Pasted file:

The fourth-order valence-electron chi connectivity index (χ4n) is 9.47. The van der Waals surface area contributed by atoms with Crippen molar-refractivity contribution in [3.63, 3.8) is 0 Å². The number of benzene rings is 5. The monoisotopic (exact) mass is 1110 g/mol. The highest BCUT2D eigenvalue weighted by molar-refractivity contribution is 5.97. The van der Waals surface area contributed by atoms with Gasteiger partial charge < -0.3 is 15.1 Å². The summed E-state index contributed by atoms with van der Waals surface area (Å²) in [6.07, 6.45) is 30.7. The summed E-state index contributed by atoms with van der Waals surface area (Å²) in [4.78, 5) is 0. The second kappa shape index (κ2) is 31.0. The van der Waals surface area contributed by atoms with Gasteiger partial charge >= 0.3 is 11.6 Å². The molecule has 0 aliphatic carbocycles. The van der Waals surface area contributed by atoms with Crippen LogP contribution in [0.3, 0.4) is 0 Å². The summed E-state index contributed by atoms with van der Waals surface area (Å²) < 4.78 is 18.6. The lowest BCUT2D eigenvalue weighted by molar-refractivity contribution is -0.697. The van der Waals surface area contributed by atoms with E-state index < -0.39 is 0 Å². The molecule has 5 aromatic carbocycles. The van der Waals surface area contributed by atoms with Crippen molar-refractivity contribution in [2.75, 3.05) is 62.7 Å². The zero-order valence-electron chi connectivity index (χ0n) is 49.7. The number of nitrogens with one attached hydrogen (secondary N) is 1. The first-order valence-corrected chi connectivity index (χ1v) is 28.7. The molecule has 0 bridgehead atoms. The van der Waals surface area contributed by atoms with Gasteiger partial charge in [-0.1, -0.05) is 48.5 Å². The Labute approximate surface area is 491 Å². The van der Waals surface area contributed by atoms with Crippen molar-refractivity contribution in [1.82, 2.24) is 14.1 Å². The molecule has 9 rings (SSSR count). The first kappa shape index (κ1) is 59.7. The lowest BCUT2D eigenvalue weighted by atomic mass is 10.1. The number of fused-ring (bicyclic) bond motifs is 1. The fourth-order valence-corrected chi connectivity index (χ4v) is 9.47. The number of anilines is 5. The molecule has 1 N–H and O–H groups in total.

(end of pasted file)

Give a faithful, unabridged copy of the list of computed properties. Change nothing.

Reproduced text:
The fourth-order valence-electron chi connectivity index (χ4n) is 9.47. The van der Waals surface area contributed by atoms with Crippen molar-refractivity contribution in [3.63, 3.8) is 0 Å². The number of benzene rings is 5. The monoisotopic (exact) mass is 1110 g/mol. The highest BCUT2D eigenvalue weighted by molar-refractivity contribution is 5.97. The van der Waals surface area contributed by atoms with Gasteiger partial charge < -0.3 is 15.1 Å². The summed E-state index contributed by atoms with van der Waals surface area (Å²) in [6.07, 6.45) is 30.7. The summed E-state index contributed by atoms with van der Waals surface area (Å²) in [4.78, 5) is 0. The second kappa shape index (κ2) is 31.0. The van der Waals surface area contributed by atoms with Gasteiger partial charge >= 0.3 is 11.6 Å². The molecule has 0 aliphatic carbocycles. The van der Waals surface area contributed by atoms with Crippen LogP contribution in [0.3, 0.4) is 0 Å². The summed E-state index contributed by atoms with van der Waals surface area (Å²) < 4.78 is 18.6. The lowest BCUT2D eigenvalue weighted by molar-refractivity contribution is -0.697. The van der Waals surface area contributed by atoms with E-state index < -0.39 is 0 Å². The molecule has 5 aromatic carbocycles. The van der Waals surface area contributed by atoms with Crippen molar-refractivity contribution in [2.75, 3.05) is 62.7 Å². The zero-order valence-electron chi connectivity index (χ0n) is 49.7. The number of nitrogens with one attached hydrogen (secondary N) is 1. The first-order valence-corrected chi connectivity index (χ1v) is 28.7. The molecule has 0 bridgehead atoms. The van der Waals surface area contributed by atoms with Gasteiger partial charge in [-0.1, -0.05) is 48.5 Å². The Labute approximate surface area is 491 Å². The van der Waals surface area contributed by atoms with Crippen molar-refractivity contribution in [1.82, 2.24) is 14.1 Å². The molecule has 9 rings (SSSR count). The first kappa shape index (κ1) is 59.7. The lowest BCUT2D eigenvalue weighted by atomic mass is 10.1. The number of fused-ring (bicyclic) bond motifs is 1. The fourth-order valence-corrected chi connectivity index (χ4v) is 9.47. The number of anilines is 5. The molecule has 1 N–H and O–H groups in total.